1911 Encyclopædia Britannica/Varna
VARNA, a fortress, seaport, departmental capital and episcopal city of Bulgaria; on the Bay of Varna, an inlet of the Black Sea, in 43 12' N. and 27 56' E. Pop. (1906) 37,155. Varna is built on the hilly north shore of the bay, overlooking the estuary of the river Devna or Pravadi, which flows seaward through a magnificent valley surrounded by mountains. It is the eastern terminus of the Varna-Rustchuk railway, opened in 1867, and is connected with all parts of the kingdom by branches of this line. The so-called " Varna quadrilateral," which has played an important part in Bulgarian military history, consists of the fortresses of Varna, Shumla, Rustchuk and Silistria (q.v.). Varna is the third city of the kingdom in population, after Sofia and Philippopolis, and ranks with Burgas as one of the two principal seaports. Its deep and capacious bay is sheltered from northerly and north-easterly winds, and the construction of modern harbour works has greatly increased the facilities for trade. The principal exports are cattle and dairy produce, grain, lamb and goat skins, and cloth (shayak); the imports include coal, iron and machinery, textiles, petroleum and chemicals. In 1907 the port was entered by 869 ships of 926,449 tons, the largest number of vessels being Bulgarian and the greatest tonnage Austro-Hungarian. Wine is largely produced in the department, and in the city there are breweries, distilleries, tanneries and cloth factories; cotton-spinning was introduced by a British firm. There is a large and commercially important colony of Greeks; the Tews, Turks and gipsies are also numerous. Much of the city has been constructed since 1878, and the barracks, post office, college for'girls and National Bank are handsome modern buildings. Near Varna is the summer palace of the king of Bulgaria.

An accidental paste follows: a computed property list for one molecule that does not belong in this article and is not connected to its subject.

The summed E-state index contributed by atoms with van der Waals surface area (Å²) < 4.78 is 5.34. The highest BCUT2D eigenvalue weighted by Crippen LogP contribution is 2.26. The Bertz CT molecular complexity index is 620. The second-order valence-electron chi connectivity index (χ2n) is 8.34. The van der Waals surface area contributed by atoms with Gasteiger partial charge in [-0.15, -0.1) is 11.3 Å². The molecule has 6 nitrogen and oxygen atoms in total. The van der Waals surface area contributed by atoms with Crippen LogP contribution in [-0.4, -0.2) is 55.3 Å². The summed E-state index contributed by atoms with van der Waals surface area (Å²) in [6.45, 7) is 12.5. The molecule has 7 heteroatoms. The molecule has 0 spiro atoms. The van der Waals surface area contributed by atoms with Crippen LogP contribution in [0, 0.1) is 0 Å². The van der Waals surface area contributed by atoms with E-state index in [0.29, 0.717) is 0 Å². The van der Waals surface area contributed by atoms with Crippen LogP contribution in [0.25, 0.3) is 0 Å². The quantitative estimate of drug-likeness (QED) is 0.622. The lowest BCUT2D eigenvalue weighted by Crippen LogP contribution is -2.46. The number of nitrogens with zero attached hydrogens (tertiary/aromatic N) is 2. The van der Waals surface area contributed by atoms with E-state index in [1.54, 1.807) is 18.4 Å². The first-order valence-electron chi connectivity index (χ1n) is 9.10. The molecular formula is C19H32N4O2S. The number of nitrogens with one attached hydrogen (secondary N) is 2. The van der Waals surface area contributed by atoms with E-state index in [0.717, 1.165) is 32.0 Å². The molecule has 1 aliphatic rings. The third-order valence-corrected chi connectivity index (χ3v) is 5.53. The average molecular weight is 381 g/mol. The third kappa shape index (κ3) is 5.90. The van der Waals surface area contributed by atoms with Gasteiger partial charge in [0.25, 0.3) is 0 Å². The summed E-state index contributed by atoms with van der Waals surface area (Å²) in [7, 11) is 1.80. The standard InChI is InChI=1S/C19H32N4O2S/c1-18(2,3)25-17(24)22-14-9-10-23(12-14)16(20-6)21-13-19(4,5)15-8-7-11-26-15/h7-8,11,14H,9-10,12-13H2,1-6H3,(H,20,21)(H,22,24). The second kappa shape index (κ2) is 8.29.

Varna has been identified with the ancient Milesian colony of Odessus on the coast of Moesia Inferior. It figures largely in the history of more recent times, and close by was fought in 1444 the battle in which Murad II. slew Wladislaus III. of Poland and Hungary, and routed his forces commanded by Hunyadi Janos. Varna was occupied in 1828 by the Russians, in 1854 by the allies, who here organized the invasion of the Crimea, and in 1877 by the Egyptian troops summoned to the de- fence of Turkey against the Russians. By the treaty of Berlin (1878) it was ceded to Bulgaria. It has long been the seat of a Greek metropolitan and since 1870 of a Bulgarian bishop.